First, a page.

Benfica’s magnificent Stadium of Light is a modern version of the one built in the early 1950s, which began life as a large open bowl before floodlights were added four years later.
Known officially as Sport Lisboa e Benfica, the club has played at seven different stadiums since its foundation in 1908 under the motto ‘E Pluribus Unum’ (All For One) and with the emblem of an eagle.
The first ‘stadium’ at Campo da Feiteira was little more than a pitch in the shadow of the parish church. Benfica in those days was a small village separated from the rest of Lisbon by farmland.
The club changed address three times between 1913 and 1925, first to nearby Sete Rios in 1913 and then back to Benfica in 1917. When they unveiled the Estádio das Amoreiras in central Lisbon on the 13th of December 1925, the inaugural match versus Casa Pia (another Lisbon club) attracted a full house of 15,000 spectators.
Benfica started its long tradition of winning top honours at Amoreiras; first the Portuguese Cup in 1930 and 1931 and then a hat-trick of League championships between 1936-8.
Then another new stadium was born (ground number five) at Campo Grande in October 1941, their largest yet.
As the club’s success and popularity grew, demand for tickets began to outweigh supply and Benfica were forced to play many of their games at the Estádio Nacional in Caxias, west of Lisbon, including the fateful match against Torino in May 1949, the day before the Italians were tragically killed in an air crash.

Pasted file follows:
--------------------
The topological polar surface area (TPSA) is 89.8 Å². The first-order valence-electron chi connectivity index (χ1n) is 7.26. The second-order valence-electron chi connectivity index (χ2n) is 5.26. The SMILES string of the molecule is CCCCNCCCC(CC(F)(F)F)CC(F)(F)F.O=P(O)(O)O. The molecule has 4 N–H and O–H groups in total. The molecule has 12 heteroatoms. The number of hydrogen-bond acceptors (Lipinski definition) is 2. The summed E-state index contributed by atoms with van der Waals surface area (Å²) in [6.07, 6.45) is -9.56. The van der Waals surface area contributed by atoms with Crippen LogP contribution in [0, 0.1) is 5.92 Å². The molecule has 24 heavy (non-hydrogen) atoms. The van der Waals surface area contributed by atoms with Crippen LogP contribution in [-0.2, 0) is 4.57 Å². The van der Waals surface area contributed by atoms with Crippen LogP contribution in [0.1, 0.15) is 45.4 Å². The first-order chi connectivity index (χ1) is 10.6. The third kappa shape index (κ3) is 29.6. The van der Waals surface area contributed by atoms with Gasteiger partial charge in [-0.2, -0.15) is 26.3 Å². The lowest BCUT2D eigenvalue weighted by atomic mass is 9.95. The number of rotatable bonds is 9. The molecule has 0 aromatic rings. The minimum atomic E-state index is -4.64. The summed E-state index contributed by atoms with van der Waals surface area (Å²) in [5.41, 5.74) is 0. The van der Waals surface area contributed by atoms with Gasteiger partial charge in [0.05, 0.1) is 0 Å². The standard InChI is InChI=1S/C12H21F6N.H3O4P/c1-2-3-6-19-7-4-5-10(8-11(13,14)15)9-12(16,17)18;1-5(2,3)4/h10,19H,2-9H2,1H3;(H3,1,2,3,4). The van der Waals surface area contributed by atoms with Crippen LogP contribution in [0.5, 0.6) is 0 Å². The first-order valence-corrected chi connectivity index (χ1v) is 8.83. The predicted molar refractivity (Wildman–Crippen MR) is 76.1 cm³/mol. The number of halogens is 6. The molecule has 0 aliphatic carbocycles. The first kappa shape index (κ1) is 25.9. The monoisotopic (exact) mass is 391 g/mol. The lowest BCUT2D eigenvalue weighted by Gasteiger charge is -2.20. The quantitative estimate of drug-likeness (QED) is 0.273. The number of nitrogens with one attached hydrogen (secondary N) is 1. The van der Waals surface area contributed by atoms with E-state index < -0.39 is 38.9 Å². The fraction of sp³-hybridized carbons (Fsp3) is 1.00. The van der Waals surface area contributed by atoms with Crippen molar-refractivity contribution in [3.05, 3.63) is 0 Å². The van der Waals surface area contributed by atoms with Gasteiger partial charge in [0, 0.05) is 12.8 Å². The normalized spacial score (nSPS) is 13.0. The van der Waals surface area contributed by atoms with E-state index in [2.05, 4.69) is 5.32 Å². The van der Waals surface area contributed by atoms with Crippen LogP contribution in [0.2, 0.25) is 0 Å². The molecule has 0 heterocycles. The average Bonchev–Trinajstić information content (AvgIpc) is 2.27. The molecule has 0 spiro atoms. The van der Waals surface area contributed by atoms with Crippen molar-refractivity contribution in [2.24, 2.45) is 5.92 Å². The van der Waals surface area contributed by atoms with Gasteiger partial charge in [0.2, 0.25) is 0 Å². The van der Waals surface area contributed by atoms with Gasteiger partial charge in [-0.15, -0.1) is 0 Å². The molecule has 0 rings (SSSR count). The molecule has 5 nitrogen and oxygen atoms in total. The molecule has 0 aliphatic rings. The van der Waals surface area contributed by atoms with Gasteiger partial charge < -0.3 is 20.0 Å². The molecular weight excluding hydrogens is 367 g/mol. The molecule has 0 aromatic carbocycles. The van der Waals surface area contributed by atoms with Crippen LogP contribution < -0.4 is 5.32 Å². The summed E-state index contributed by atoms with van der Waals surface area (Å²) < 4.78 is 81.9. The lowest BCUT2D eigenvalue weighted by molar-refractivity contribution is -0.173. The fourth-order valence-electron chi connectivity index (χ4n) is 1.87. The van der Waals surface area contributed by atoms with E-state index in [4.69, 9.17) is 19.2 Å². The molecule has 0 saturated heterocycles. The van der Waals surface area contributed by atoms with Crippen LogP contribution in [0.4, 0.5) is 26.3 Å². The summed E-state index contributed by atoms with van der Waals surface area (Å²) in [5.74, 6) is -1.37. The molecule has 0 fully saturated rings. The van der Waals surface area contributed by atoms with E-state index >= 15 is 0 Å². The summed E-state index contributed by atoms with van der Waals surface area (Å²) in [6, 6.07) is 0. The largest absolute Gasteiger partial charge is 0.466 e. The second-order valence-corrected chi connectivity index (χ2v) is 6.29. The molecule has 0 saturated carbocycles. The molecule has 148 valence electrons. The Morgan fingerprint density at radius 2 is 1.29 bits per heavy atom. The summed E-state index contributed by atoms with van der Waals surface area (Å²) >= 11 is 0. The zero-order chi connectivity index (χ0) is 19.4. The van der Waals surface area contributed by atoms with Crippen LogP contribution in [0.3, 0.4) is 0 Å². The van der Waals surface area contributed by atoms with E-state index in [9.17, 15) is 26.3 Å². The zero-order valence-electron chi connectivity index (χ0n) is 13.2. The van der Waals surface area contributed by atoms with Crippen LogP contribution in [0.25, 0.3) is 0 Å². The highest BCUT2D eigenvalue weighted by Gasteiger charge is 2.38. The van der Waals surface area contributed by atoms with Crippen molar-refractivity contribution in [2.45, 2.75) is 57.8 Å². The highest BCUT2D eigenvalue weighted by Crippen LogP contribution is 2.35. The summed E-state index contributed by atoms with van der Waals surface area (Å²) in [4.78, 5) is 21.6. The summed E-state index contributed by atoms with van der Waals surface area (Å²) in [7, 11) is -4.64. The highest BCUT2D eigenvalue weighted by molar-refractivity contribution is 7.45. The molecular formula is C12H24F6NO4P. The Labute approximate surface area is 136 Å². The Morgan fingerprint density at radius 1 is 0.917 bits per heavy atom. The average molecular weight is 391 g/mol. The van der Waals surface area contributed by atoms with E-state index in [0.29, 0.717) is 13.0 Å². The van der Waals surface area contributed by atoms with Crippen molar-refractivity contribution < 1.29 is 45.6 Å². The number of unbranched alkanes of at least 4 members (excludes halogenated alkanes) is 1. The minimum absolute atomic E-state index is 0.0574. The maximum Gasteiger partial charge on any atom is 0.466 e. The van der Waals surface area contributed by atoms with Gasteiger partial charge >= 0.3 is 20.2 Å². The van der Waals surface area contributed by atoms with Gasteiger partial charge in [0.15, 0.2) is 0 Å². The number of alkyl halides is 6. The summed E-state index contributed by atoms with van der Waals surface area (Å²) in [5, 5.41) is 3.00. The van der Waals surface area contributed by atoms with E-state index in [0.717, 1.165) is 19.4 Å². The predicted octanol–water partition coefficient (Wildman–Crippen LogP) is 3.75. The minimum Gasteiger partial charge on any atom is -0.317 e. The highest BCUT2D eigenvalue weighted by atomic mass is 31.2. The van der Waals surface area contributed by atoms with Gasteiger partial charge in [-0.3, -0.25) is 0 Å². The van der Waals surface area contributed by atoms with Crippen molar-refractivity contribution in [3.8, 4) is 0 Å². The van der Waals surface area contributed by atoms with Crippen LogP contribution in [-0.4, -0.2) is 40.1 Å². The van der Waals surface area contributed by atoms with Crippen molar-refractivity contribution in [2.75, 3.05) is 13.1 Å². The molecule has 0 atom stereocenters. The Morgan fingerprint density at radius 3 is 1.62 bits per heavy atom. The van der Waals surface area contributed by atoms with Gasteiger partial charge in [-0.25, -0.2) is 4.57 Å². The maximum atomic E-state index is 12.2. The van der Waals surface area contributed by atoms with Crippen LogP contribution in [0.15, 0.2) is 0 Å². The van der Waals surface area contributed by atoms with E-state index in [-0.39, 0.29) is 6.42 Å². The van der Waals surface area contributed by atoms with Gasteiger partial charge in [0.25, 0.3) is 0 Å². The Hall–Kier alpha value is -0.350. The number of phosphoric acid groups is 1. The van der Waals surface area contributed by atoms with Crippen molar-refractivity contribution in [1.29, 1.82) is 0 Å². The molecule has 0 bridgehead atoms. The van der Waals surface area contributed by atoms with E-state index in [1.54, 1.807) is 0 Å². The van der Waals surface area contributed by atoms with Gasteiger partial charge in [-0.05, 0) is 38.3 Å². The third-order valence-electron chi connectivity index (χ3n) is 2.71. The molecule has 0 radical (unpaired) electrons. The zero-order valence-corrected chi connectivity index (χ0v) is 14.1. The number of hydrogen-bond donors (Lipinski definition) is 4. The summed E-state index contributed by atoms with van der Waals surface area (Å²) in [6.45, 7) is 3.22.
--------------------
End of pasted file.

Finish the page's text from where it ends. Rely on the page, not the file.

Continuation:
Inaugurated in 1954, the original Stadium of Light (Estádio da Luz) began as a large open bowl adjacent to the club’s current location. The extension of its capacity to 75,000 six years later coincided with the timely arrival of Eusébio, whose fifteen-year reign produced 317 goals in 301 Benfica appearances. The Eagles had finally landed.
With Eusébio’s help, Benfica enjoyed the most successful period of its existence, winning the European Cup twice (along with three additional appearances) and fourteen League titles in eighteen seasons.
As the size of the club’s international reputation grew, so did the ground and by 1985 capacity at the Stadium of Light had risen to 120,000 seats.
The stadium was demolished in 2003 to make way for its current 65,647-seat reincarnation built virtually on the same site, which opened a few months before the Euro 2004 football tournament.
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